Who is Sue Gray? The civil servant behind the partygate probe into Downing Street gatherings

Sue Gray investigated allegations of government parties that breached Covid restrictions. Credit: PA

The senior civil servant tasked with investigating breaches of coronavirus laws at Whitehall has finally published her findings.

Sue Gray's long-awaited report criticised senior leadership at Number 10, blaming a "failure of leadership" for the party culture in Downing Street.

Ms Gray's investigation has grabbed headlines and rocked the government - but just who is she?

Ms Gray was appointed by Boris Johnson last year to investigate the allegations of Covid rule-breaking in Downing Street, but she was unable to publish her full report after concluding her inquiries because police told her that doing so could prejudice their investigation.

Ms Gray, in her limited report published at the end of January, condemned a "serious failure" in Downing Street to observe Covid standards and said "a number" of gatherings should not have been allowed to take place.

She also said there were "failures of leadership and judgment", adding that the Downing Street garden was "used for gatherings without clear authorisation or oversight" and "this was not appropriate".

Last week the police probe - known as Operation Hillman - concluded with a total of 126 fines issued by the Met, paving the way for Ms Gray's report to be published.

The police probe was initially launched after Ms Gray passed on evidence suggesting laws had been broken to the police.

Ms Gray published her full report on Wednesday, which included nine pictures.

Several of the images included show Boris Johnson, Rishi Sunak, and Cabinet Secretary Simon Case at the prime minister's birthday bash.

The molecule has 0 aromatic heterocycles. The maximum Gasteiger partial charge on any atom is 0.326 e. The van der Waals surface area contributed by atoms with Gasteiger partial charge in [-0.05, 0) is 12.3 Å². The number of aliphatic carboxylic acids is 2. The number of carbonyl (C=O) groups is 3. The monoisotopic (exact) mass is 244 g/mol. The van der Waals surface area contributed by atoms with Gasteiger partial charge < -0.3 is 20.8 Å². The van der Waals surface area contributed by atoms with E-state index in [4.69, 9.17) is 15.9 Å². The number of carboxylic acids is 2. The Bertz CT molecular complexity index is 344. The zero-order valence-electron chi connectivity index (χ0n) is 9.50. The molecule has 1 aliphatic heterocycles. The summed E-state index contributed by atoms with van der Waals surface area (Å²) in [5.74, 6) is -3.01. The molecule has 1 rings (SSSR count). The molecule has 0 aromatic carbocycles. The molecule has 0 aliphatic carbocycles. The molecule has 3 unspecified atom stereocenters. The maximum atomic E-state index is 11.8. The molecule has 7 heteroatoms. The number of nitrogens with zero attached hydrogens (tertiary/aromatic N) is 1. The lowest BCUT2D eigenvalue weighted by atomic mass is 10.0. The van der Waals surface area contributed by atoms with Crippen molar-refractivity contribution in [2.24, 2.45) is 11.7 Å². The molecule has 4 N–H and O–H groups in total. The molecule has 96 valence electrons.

Who is Sue Gray?

Ms Gray is second permanent secretary at the Department for Levelling Up, Housing and Communities.

She took over the investigation into the alleged Downing Street parties after Cabinet Secretary Simon Case quit his role leading the inquiry.

Mr Case had been hit by accusations that his department's office held its own gathering for a partially virtual quiz on December 17, 2020.

Cabinet Secretary Simon Case is alleged to have lobbied Sue Gray to change her report Credit: Aaron Chown/PA

She was previously director-general of propriety and ethics in the Cabinet Office from 2012 to 2018.

She oversaw the Plebgate inquiry in 2012 after former chief whip Andrew Mitchell was accused of calling a policeman a “pleb” at the Downing Street gates.

She is also part of the panel deciding on who will be next chair of the media regulator Ofcom.

What have others said about her?

Ms Gray has been described as "not a pushover" and "formidable" by Tory MP Richard Holden.

She was also once described by BBC Newsnight’s then policy editor as “the most powerful person you’ve never heard of”.

Labour MP Paul Flynn said the civil servant was “deputy God” in a meeting of Parliament’s Public Administration Committee in 2012 when she oversaw the Plebgate inquiry.

Former Tory MP and Cabinet office minister Oliver Letwin is reported to have said of Ms Gray: “It took me precisely two years before I realised who it is that runs Britain.